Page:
Worthy Christian News » Christian » No Lack of Issues at Demo Convention: Morality, Pro-Choice, Gay Rights, Christian Radio
(AgapePress) - The Democratic Party has been involved in a flap surrounding the fundraiser that was scheduled at the Playboy Mansion during the party's national convention in Los Angeles this week. The fundraiser has since been moved to another location, but now a prominent newscaster is calling morality a "frightening" thing.
The fundraiser at Hugh Hefner's Playboy Mansion was moved because it conveyed the wrong message to working families across the nation, according to Joe Andrew, Chairman of the Democratic National Committee. But CBS commentator Bryant Gumbel recently interviewed Hefner and asked this question:
"Do you think the Gore preoccupation with morality is a frightening turn for the party?"
Gumbel said later in another interview that the Gore-Lieberman ticket's centering of itself around family values frightens a lot of people because the term "family values" is a code word for exclusion and censorship.
In other issues surrounding the Democratic National Convention, pro-abortion advocates there are hammering away at one issue this week: the preservation of legal abortion. While pro-lifers are often characterized by the media as being one-dimensional when it comes to political issues, every pro-choice advocate has urged voters to decide this election on that one issue.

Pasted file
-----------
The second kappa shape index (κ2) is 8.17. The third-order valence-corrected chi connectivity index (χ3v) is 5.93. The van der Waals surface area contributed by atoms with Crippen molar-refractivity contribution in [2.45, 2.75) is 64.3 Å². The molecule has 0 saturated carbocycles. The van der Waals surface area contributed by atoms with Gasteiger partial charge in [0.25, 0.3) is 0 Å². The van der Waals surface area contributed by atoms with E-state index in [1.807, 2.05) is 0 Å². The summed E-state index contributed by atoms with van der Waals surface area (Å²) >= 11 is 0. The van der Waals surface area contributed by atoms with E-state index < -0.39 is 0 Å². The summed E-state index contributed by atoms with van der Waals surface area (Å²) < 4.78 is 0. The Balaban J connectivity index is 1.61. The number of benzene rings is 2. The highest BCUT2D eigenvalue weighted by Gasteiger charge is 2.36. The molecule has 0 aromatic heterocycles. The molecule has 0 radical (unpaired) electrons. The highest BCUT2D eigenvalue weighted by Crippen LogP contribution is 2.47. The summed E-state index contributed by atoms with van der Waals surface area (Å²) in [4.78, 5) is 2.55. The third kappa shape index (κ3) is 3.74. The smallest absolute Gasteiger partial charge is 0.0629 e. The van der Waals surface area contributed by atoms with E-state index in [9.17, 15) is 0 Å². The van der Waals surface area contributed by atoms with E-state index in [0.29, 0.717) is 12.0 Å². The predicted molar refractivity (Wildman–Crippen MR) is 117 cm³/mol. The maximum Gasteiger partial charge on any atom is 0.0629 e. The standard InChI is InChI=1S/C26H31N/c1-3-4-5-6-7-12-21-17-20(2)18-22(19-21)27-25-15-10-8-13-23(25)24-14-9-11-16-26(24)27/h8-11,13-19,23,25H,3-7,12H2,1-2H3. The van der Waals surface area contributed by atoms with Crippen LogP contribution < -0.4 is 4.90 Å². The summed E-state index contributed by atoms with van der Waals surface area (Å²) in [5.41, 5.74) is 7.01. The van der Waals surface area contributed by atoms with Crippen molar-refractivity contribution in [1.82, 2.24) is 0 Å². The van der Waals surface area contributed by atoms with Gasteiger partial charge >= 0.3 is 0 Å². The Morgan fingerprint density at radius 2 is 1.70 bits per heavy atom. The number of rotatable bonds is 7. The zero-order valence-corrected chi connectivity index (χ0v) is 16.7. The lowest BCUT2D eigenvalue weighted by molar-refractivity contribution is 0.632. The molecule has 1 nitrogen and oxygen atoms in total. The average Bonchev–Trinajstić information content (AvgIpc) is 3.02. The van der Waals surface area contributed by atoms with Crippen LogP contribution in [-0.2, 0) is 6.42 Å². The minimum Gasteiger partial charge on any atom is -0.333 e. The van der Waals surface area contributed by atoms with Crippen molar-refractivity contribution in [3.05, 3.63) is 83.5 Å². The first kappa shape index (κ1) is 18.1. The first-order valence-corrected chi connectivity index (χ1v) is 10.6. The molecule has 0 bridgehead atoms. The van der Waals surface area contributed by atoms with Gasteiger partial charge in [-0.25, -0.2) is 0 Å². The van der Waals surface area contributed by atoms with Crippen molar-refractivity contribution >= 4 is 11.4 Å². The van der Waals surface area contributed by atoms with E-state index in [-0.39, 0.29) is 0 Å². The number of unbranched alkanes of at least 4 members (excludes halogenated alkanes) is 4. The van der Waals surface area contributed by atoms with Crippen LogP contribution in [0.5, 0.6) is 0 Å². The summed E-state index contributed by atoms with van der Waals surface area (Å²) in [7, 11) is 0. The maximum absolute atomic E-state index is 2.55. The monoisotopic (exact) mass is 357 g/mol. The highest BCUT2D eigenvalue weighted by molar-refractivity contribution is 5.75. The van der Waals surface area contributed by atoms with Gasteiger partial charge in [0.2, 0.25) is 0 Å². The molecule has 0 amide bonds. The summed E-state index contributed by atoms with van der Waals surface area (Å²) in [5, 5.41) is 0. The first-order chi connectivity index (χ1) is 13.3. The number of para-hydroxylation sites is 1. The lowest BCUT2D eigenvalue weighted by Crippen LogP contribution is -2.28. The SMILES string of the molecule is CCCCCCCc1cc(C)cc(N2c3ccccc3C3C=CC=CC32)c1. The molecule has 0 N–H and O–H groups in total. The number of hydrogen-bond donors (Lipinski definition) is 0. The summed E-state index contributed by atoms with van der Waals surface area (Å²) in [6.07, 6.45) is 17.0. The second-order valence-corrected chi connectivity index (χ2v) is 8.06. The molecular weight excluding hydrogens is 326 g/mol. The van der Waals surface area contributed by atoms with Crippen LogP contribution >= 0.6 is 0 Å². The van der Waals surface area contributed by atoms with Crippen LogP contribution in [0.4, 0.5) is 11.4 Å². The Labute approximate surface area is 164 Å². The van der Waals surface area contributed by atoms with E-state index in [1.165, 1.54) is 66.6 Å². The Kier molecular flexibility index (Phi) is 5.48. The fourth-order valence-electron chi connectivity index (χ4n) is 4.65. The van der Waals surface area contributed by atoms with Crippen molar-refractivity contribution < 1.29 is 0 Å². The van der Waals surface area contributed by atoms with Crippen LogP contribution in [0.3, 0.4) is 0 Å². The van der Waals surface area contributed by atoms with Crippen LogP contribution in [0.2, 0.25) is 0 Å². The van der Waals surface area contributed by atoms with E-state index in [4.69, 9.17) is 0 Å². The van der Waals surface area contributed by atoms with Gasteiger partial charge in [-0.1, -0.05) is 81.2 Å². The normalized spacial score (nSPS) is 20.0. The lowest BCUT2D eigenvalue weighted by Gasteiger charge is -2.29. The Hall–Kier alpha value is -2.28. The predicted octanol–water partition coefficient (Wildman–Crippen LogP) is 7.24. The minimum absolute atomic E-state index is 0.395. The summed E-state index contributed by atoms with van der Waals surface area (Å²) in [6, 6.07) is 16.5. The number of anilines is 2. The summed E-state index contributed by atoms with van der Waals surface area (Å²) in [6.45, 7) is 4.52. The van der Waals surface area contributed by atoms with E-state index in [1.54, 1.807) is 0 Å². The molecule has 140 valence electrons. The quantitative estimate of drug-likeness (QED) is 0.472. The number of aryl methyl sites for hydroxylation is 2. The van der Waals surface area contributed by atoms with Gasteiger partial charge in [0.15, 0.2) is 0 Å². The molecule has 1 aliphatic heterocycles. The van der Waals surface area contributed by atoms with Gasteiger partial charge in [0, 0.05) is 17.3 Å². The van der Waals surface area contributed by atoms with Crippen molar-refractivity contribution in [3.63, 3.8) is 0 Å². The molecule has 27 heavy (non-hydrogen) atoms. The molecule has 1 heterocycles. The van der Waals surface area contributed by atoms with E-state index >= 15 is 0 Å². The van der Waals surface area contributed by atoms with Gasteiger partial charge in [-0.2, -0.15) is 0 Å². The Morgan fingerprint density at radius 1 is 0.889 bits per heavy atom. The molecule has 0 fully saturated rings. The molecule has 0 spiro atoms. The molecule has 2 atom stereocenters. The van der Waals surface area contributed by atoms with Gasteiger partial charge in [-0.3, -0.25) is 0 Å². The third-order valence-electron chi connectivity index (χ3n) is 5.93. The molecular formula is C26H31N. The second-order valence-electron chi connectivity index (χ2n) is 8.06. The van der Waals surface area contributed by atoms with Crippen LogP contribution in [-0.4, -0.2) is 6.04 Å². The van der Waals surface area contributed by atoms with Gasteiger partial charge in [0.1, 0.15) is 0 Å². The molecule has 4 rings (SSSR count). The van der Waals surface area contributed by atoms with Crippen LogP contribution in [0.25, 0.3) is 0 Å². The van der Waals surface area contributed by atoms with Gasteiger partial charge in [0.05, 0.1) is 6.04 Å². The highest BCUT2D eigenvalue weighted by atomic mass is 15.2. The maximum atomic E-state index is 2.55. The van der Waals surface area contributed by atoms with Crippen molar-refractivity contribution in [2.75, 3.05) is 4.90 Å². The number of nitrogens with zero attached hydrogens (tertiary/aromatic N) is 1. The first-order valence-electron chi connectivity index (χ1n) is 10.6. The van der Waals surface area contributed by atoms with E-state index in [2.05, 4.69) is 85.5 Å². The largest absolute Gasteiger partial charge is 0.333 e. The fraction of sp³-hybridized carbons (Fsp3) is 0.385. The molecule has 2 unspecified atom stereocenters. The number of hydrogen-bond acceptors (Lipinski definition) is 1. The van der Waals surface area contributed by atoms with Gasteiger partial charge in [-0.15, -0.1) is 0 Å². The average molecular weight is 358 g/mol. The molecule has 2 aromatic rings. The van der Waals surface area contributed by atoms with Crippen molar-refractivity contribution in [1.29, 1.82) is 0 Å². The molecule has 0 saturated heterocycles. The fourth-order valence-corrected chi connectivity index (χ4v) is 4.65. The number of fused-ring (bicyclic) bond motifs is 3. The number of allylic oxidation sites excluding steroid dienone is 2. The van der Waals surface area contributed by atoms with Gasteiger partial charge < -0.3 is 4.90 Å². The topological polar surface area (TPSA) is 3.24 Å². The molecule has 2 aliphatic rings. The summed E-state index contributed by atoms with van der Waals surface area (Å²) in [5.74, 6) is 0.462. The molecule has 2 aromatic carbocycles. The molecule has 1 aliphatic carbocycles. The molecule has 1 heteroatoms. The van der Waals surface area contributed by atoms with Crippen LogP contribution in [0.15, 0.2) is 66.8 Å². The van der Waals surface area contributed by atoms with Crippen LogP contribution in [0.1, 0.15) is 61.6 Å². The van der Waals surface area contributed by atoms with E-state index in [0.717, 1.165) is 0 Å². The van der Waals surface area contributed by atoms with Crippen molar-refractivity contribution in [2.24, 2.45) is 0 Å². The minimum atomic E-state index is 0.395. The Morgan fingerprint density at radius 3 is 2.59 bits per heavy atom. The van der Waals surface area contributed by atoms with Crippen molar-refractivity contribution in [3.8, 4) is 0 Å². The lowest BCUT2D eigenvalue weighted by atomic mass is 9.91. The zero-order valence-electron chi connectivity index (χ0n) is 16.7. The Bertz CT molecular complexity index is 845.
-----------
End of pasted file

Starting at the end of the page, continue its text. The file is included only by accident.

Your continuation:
Kate Michaelman of the National Abortion Rights Action League puts it this way:
"I say no matter what your party, no matter your politics--if you are pro-choice, then vote your values. Vote our freedoms. Vote pro-choice."
Michaelman says that means voting for Al Gore and Joe Lieberman. Pro-choicers are telling the delegates that if they do not vote for choice, there will be no choice.
Along with the pro-choice advocates, homosexuals received a lot of attention at the convention on Wednesday. During his speech last night, Lieberman promised to "tear down the walls of discrimination" for minority groups--including homosexuals. Earlier in the day, he received a standing ovation when he told a group of homosexual supporters about his opposition to Bill Clinton's "Don't Ask, Don't Tell" policy in the military. Lieberman also declared his support for stronger hate-crimes legislation.
Meanwhile, religious broadcasters are expressing concern with a piece of the Democratic Party platform which calls for a return to the "fairness doctrine." That policy, which was struck down by the Reagan Administration in 1987, would force broadcasters to air opposing views.
Dr. Don Wildmon heads the American Family Radio network. He gives an example of what that could mean for Christian stations.
"Let's suppose that American Family Radio had a program in which we discuss homosexuality, and we told the truth--we called it a sin," Wildmon says. "[Under the fairness doctrine] the most radical homosexual group could demand--and AFR would be forced to give [them]--time on the radio...to give their perspective."
Brandt Gustavson is President of the National Religious Broadcasters organization. He echoes Wildmon's concerns, saying the fairness doctrine could even curtail the presentation of the Gospel on Christian stations.